Current methods for producing petrochemical plastics not only eject hazardous gases into the atmosphere, but also generate considerable amounts of waste. Along with a strong desire to become independent of oil-based products, these concerns have paved the way for research into highly biodegradable and bio-compatible bioplastics known as polyhydroxyalkanoates (PHAs).
The natural production of one type of PHA, poly(3-hydroxybutyrate), from carbon substrates by some strains of bacteria was first discovered by the French microbiologist Maurice Lemoigne in 1926.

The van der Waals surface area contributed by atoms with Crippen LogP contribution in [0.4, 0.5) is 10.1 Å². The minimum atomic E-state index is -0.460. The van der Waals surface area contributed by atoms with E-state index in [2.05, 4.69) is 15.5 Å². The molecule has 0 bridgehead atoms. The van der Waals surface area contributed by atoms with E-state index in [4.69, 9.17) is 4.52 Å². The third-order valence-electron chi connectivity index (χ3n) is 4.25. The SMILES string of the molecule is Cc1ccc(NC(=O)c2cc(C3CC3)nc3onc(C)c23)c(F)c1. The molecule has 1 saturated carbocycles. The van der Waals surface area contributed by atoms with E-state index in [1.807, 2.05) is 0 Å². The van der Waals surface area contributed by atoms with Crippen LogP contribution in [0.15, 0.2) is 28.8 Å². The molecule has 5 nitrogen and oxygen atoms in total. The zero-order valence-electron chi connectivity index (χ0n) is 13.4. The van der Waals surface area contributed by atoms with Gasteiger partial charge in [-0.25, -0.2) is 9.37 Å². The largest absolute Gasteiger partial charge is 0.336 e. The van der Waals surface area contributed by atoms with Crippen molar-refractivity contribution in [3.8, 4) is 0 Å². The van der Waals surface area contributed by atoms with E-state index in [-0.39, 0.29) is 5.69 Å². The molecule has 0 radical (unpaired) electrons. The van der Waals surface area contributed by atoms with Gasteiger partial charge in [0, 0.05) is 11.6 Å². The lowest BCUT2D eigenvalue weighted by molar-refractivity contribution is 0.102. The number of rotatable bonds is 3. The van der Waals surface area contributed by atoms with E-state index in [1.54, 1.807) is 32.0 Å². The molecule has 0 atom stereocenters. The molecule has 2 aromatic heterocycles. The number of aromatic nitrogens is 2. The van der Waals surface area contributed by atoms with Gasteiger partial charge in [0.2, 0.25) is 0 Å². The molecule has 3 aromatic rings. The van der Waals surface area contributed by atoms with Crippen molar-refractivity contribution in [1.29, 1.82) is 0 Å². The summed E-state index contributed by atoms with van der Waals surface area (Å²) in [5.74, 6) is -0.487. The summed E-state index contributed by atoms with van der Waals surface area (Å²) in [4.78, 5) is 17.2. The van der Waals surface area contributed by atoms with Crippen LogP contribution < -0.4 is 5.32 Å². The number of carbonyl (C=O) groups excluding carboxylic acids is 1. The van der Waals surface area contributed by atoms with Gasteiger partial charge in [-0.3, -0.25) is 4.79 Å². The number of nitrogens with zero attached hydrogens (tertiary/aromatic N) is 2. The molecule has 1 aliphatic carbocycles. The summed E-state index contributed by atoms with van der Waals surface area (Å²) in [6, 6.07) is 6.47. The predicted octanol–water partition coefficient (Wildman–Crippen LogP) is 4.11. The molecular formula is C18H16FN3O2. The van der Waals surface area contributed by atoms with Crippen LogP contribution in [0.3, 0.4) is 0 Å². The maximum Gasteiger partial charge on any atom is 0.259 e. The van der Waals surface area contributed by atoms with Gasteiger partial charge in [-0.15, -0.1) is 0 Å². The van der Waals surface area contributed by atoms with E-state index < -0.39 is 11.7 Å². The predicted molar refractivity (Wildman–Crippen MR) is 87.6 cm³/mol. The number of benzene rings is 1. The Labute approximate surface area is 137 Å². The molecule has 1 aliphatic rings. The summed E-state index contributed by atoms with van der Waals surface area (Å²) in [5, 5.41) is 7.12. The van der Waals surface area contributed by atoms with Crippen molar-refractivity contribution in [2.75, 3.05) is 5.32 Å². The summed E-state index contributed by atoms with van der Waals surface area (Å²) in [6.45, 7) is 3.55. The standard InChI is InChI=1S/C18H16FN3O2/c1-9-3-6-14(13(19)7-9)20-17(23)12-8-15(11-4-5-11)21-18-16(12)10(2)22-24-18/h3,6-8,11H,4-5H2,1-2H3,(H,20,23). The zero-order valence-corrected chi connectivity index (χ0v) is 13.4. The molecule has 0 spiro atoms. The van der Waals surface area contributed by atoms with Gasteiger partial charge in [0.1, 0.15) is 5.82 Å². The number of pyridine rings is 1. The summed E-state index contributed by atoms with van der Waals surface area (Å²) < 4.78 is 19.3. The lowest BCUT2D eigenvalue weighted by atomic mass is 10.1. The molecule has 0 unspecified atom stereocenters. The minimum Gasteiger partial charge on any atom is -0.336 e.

When these bacteria are subject to stressors such as nutrient limitation, they produce protein and lipid-coated granules of PHA for carbon storage. In natural conditions, bacteria can break down the granules to utilize the carbon, and there is no net accumulation of PHA granules. However, when nitrogen, phosphorus, or oxygen is deprived from the bacteria in an excess amount of carbon substrate, the granules of polymer accumulate inside the cell.
Since Lemoigne, decades of research have uncovered hundreds of different kinds of PHAs. Recent explosions in biotechnology have only just begun to unlock the potential of these amazing materials.
Navigate through the timeline at right to view major milestones in the history of PHA bioplastics research.